Most dogs can be treated on an outpatient basis. Only patients showing clinical signs of illness should be hospitalized. Fluid therapy will be given to patients in need of it. If your dog is very ill patients and is not responding to medical therapy may require implantation of an artificial pacemaker, and will be hospitalized prior to surgery in preparation of it. If your dog becomes excessively weak, or is showing signs of losing consciousness, or fainting, it will need to have its activity restricted.
Living and Management
After care will be dependent on whether your dog has an underlying disease, along with the SA block. Your veterinarian will schedule follow-up appointments as necessary, and an ECG reading will be done at each visit to follow your dog's progress. If your dog becomes weak, or loses consciousness, contact your veterinarian immediately for advisement.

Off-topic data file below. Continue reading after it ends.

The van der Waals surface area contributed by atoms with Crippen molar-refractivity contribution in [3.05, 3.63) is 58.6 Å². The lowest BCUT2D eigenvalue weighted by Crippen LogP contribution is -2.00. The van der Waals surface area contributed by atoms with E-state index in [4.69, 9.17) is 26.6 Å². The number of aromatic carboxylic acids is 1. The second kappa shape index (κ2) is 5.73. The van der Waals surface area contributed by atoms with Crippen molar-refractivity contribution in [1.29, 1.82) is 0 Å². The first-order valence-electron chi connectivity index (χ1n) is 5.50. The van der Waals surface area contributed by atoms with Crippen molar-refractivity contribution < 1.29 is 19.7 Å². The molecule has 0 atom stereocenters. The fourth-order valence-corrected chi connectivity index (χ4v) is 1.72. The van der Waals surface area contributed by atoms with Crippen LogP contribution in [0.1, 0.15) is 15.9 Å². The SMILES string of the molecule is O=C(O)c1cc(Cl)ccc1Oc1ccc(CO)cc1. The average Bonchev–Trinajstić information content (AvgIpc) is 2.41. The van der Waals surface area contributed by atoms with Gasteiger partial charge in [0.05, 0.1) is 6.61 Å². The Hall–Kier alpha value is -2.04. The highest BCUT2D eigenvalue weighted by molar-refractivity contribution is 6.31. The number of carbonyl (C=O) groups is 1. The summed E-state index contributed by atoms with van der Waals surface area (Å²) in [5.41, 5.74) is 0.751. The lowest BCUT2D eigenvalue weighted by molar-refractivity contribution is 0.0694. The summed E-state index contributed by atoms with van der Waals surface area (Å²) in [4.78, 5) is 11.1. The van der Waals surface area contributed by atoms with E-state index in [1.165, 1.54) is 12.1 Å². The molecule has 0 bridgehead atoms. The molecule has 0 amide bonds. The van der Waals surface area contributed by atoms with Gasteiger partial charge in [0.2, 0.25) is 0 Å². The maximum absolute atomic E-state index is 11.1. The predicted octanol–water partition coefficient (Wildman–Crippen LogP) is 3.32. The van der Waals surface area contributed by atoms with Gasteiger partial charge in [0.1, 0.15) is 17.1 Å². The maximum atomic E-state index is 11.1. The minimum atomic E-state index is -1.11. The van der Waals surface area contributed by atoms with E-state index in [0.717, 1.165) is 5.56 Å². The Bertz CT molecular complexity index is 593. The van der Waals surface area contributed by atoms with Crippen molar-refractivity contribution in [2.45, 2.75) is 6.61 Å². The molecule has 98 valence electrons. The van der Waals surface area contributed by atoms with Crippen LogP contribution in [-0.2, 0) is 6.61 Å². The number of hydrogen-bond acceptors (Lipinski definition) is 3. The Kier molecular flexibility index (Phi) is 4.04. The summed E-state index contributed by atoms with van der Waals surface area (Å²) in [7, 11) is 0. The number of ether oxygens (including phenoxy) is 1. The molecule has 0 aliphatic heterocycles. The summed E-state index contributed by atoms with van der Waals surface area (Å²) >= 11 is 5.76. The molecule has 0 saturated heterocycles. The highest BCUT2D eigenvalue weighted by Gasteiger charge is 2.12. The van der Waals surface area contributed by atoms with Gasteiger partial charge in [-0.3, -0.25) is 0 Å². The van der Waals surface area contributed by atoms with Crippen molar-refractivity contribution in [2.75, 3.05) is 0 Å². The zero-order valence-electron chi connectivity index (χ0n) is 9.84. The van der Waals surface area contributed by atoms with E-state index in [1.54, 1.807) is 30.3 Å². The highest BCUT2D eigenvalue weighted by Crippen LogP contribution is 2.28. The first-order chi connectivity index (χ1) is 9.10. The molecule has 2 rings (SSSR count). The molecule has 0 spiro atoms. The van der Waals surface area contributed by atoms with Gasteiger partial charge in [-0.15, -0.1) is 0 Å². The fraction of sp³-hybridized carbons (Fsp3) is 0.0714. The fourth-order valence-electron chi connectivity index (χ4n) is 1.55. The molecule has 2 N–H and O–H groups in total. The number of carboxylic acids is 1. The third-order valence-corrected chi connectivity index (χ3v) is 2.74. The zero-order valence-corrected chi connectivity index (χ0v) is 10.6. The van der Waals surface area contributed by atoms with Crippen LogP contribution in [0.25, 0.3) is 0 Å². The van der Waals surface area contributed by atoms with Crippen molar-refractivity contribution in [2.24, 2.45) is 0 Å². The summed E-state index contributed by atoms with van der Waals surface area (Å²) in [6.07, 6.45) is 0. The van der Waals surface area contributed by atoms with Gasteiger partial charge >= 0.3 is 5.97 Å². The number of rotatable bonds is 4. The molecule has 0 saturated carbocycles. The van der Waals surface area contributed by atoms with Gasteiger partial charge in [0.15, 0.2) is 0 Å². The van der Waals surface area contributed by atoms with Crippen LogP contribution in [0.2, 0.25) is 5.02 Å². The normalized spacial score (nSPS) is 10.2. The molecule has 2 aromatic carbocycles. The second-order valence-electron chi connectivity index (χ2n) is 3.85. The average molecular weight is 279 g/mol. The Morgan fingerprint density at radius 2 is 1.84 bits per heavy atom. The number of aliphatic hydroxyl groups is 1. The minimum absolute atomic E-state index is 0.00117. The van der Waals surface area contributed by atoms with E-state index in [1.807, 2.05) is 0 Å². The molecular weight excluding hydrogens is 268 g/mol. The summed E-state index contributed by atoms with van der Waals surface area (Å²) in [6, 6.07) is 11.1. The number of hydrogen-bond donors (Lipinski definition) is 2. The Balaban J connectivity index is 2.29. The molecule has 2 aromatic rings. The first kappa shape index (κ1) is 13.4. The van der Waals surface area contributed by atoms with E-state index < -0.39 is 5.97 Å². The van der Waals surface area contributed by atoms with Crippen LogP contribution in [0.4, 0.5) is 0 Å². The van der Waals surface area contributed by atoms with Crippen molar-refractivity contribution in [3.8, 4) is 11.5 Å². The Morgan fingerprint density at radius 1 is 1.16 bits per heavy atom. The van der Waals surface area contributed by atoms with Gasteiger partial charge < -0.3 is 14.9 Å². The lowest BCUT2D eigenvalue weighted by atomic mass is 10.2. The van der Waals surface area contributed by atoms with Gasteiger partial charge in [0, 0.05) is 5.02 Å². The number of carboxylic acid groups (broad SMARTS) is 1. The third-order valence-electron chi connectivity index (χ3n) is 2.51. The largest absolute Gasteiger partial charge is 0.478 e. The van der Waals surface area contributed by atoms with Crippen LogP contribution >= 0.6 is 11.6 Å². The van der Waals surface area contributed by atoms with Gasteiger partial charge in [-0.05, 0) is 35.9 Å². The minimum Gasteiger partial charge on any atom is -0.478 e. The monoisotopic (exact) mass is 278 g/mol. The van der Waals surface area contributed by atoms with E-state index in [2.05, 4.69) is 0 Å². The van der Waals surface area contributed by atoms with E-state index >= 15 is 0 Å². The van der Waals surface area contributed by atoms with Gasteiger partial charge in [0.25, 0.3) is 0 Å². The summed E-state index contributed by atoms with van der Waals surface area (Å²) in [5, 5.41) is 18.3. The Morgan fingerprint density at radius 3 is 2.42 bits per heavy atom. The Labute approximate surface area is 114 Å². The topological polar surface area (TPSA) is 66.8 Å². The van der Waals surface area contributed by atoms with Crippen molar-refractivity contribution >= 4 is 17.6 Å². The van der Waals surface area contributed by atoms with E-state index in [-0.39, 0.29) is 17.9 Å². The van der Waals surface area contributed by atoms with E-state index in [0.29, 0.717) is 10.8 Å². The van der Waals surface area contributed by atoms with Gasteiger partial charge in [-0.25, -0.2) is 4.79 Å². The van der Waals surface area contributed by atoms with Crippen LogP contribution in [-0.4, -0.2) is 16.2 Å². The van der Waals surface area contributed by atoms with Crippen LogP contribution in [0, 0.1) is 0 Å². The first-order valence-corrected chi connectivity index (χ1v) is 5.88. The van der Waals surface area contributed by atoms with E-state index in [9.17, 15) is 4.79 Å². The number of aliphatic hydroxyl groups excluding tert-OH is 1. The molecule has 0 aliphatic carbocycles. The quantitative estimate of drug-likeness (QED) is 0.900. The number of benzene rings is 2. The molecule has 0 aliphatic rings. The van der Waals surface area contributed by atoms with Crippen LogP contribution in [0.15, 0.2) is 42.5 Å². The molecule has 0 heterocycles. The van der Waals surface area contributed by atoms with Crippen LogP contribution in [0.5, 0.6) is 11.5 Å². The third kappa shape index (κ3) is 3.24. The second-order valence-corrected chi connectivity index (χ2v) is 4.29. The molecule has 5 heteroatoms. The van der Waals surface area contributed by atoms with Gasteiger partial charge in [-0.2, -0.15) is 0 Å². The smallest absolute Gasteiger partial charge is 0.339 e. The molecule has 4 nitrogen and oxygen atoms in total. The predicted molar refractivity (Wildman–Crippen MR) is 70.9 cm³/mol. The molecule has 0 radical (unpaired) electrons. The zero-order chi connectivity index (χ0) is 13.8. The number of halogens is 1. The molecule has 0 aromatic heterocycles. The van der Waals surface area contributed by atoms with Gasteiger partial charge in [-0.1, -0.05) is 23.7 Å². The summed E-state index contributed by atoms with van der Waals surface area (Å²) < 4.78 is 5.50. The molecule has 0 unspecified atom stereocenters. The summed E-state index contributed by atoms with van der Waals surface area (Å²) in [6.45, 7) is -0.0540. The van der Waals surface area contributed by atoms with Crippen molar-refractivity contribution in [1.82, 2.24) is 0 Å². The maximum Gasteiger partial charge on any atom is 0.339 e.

A cavity in the mouth where the respiratory systems and gastrointestinal systems come together
A lump of tissue inside the right atrium; it helps to regulate the beat of the heart
An in-depth examination of the properties of urine; used to determine the presence or absence of illness
A bundle of fibers that are used in the process of sending impulses through the body
A cavity within a bone; may also indicate a flow or channel
An attachment of the zygote inside the uterus
Term used to refer to a condition of having a disease or affliction but not displaying symptoms of it.
A record of the activity of the myocardium
Too much potassium in the blood
A large blood vessel that transports blood out of the heart.
A wave that is transmitted through nerves and nervous tissue